Second Congo Civil War (1996-1997)

Zaire Government Troops, the Second Congo Civil War
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The Second Congo Civil War was the struggle to overthrow long-time Zaire President Mobutu Sese Seko by Laurent-Désiré Kabila, the leader of the Alliance of Democratic Forces of the Liberation of Congo (ADFLC). Kabila initially had the support of governments in neighboring nations including AngolaUgandaRwanda, and Burundi.  During the year-long conflict an estimated 250,000 were killed in the Congo and neighboring nations.

The origins of the Second Congo Civil War date back to 1965 when Mobutu, with the support of the United States, became the President of the Congo, whose name he changed to Zaire. A staunch anti-communist, Mobutu supported opposition movements to Communist or leftist governments in Angola and Zimbabwe and opposed the African National Congress (ANC) in its efforts to take control of South Africa.  In the early 1990s, a wave of democratization swept through Africa. In order to keep power, Mobutu promised reforms. Meanwhile in neighboring Rwanda, the genocide against the Tutsi ruling minority led Mobutu to support the Rwandan Patriotic Front which battled the Hutu leaders.  In the chaos, two million Hutu refugees fled Rwanda for Zaire after the Rwandan Patriotic Front took over the country in July 1994.

Among some of the refugees were members of the Interahamwe, the group largely responsible for the Rwandan Genocide. The Interahamwe set up camps across eastern Zaire from which they attacked Rwandan Tutsis and the Banyamulenge (Zairian Tutsis). Mobutu supported the Interahamwe extremists for political reasons and did nothing to stop the cross-border violence.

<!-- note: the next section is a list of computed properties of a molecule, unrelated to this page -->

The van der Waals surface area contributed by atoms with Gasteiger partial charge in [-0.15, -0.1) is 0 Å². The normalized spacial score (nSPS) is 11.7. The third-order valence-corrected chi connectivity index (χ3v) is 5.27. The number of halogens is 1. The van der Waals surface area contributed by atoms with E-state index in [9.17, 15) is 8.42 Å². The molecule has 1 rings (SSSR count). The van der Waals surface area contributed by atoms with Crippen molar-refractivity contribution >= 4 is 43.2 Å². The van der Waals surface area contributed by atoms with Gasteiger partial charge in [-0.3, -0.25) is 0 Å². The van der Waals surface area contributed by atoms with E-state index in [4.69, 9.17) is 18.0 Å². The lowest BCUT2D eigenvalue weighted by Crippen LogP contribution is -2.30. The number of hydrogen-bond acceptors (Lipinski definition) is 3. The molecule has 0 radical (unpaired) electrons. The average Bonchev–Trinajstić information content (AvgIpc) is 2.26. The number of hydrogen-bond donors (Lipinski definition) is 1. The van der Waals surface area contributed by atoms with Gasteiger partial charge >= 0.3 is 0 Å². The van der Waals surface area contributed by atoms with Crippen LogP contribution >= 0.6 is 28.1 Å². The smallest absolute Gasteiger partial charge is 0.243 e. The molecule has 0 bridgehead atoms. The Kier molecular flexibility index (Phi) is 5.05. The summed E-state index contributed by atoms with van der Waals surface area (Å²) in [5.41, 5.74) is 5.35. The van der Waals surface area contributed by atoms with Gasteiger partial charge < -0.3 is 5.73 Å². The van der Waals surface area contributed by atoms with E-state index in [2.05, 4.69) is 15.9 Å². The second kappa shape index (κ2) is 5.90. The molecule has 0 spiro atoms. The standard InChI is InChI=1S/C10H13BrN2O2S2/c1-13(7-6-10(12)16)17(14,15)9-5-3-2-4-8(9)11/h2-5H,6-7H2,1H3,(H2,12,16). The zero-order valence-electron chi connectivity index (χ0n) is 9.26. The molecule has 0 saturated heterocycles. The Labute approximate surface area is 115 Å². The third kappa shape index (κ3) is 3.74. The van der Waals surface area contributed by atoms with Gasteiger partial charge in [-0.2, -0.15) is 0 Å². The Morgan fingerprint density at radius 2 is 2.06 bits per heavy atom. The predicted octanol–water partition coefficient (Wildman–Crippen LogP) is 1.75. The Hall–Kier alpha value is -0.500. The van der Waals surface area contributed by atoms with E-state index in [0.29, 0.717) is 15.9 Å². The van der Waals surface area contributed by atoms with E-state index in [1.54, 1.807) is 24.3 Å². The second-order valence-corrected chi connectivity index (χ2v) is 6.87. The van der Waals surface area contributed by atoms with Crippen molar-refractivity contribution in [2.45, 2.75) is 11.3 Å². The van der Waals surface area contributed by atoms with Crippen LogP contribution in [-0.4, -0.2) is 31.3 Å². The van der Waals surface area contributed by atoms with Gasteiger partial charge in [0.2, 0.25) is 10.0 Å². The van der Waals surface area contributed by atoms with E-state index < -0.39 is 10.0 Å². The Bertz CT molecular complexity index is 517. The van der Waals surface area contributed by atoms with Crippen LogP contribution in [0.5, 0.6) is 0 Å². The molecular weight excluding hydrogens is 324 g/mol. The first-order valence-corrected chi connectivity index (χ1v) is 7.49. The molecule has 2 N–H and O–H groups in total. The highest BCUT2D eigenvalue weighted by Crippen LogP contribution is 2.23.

In November 1996, the vice-governor of South Kivu Province, Benjamin Serukiza, ordered the Banyamulenge to leave Zaire on the penalty of death. In response they erupted in violence. The ADFLC used this uprising to launch their own campaign to overthrow the Mobutu regime. The AFDLC quickly gained support from Paul Kagame, the President of Rwanda, Yoweri Museveni, the President of Uganda, and Jose Eduardo dos Santos, the President of Angola. As Kabila and AFDL rebels marched west toward the national capital at Kinshasa, many in the Zairian Army joined them.

In December 1996, the AFDLC had its first significant victories when they took over towns and mining districts along the eastern border of Zaire. Yet there were already reports of massacres and other atrocities by the rebels. In 1998 a United Nations human rights investigator claimed that 60,000 civilians were killed by the AFDLC during its campaign to unseat Mobutu.

In March 1997, the AFDL launched its major offensive toward Kinshasa and demanded that the government surrender. On March 27, 1997, the AFDLC took over the town of Kasenga in central Zaire. On April 2, 1997, Etienne Tshisekedi, a long-time rival of Mobutu, became Prime Minister. Mobutu put him in the office to try to create a coalition government to resist the rebels. Nonetheless on May 16, 1997, Kabila and his army took control of Lubumbashi, the second largest city in Zaire. Upon seeing his power crumble and suffering from prostate cancer, Mobutu fled the country. He died on September 7, 1997 in exile in RabatMorocco.

Laurent Kabila and his followers took control of the government in Kinshasa.  He named himself President and renamed the country the Democratic Republic of the Congo, its pre-Mobutu name. Once in power Kabila was accused of corruption and authoritarianism. In August 1998, he turned on his old allies, the Tutsis, dismissing them from all government posts and ordering all Rwandan and Ugandan officials to leave the nation.  The two countries responded by sending troops to support a new group of rebels intent on overthrowing Kabila, which initiated the Third Congo Civil War.

Contributor:
    Source:

    “Second Congo Civil War,” Academic, http://enacademic.com/dic.nsf/enwiki/637019; “Second Congo Civil War,” Enough, https://enoughproject.org/blog/congo-first-and-second-wars-1996-2003; Tom Cooper, Great Lakes Holocaust: First Congo War(Solihull, England: Helion and Co, 2013).